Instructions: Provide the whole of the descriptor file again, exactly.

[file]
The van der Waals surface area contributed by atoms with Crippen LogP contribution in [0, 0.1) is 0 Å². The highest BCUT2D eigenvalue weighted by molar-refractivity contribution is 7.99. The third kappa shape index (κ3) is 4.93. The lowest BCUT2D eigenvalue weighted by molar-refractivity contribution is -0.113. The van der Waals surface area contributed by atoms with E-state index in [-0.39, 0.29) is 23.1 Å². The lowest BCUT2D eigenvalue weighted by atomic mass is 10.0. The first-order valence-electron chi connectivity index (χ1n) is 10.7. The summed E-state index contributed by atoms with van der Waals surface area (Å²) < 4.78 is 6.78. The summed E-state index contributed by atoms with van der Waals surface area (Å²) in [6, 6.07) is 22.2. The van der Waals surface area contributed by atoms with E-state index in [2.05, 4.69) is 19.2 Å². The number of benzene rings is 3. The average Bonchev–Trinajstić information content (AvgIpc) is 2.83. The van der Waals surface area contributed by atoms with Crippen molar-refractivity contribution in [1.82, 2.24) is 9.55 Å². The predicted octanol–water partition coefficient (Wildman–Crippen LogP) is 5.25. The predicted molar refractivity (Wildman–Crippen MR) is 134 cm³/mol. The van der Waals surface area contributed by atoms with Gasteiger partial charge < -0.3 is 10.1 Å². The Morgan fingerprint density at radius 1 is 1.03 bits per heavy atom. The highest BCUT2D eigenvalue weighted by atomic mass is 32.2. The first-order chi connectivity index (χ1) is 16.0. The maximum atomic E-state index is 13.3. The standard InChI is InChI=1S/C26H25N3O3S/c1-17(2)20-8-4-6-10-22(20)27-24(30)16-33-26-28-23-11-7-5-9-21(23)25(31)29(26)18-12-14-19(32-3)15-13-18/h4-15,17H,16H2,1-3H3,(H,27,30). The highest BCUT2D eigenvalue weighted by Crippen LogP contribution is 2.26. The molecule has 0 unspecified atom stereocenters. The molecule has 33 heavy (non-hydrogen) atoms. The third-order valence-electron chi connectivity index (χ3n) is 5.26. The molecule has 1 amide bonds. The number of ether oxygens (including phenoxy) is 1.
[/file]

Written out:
The van der Waals surface area contributed by atoms with Crippen LogP contribution in [0, 0.1) is 0 Å². The highest BCUT2D eigenvalue weighted by molar-refractivity contribution is 7.99. The third kappa shape index (κ3) is 4.93. The lowest BCUT2D eigenvalue weighted by molar-refractivity contribution is -0.113. The van der Waals surface area contributed by atoms with E-state index in [-0.39, 0.29) is 23.1 Å². The lowest BCUT2D eigenvalue weighted by atomic mass is 10.0. The first-order valence-electron chi connectivity index (χ1n) is 10.7. The summed E-state index contributed by atoms with van der Waals surface area (Å²) < 4.78 is 6.78. The summed E-state index contributed by atoms with van der Waals surface area (Å²) in [6, 6.07) is 22.2. The van der Waals surface area contributed by atoms with E-state index in [2.05, 4.69) is 19.2 Å². The number of benzene rings is 3. The average Bonchev–Trinajstić information content (AvgIpc) is 2.83. The van der Waals surface area contributed by atoms with Crippen molar-refractivity contribution in [1.82, 2.24) is 9.55 Å². The predicted octanol–water partition coefficient (Wildman–Crippen LogP) is 5.25. The predicted molar refractivity (Wildman–Crippen MR) is 134 cm³/mol. The van der Waals surface area contributed by atoms with Gasteiger partial charge < -0.3 is 10.1 Å². The Morgan fingerprint density at radius 1 is 1.03 bits per heavy atom. The highest BCUT2D eigenvalue weighted by atomic mass is 32.2. The first-order chi connectivity index (χ1) is 16.0. The maximum atomic E-state index is 13.3. The standard InChI is InChI=1S/C26H25N3O3S/c1-17(2)20-8-4-6-10-22(20)27-24(30)16-33-26-28-23-11-7-5-9-21(23)25(31)29(26)18-12-14-19(32-3)15-13-18/h4-15,17H,16H2,1-3H3,(H,27,30). The highest BCUT2D eigenvalue weighted by Crippen LogP contribution is 2.26. The molecule has 0 unspecified atom stereocenters. The molecule has 33 heavy (non-hydrogen) atoms. The third-order valence-electron chi connectivity index (χ3n) is 5.26. The molecule has 1 amide bonds. The number of ether oxygens (including phenoxy) is 1.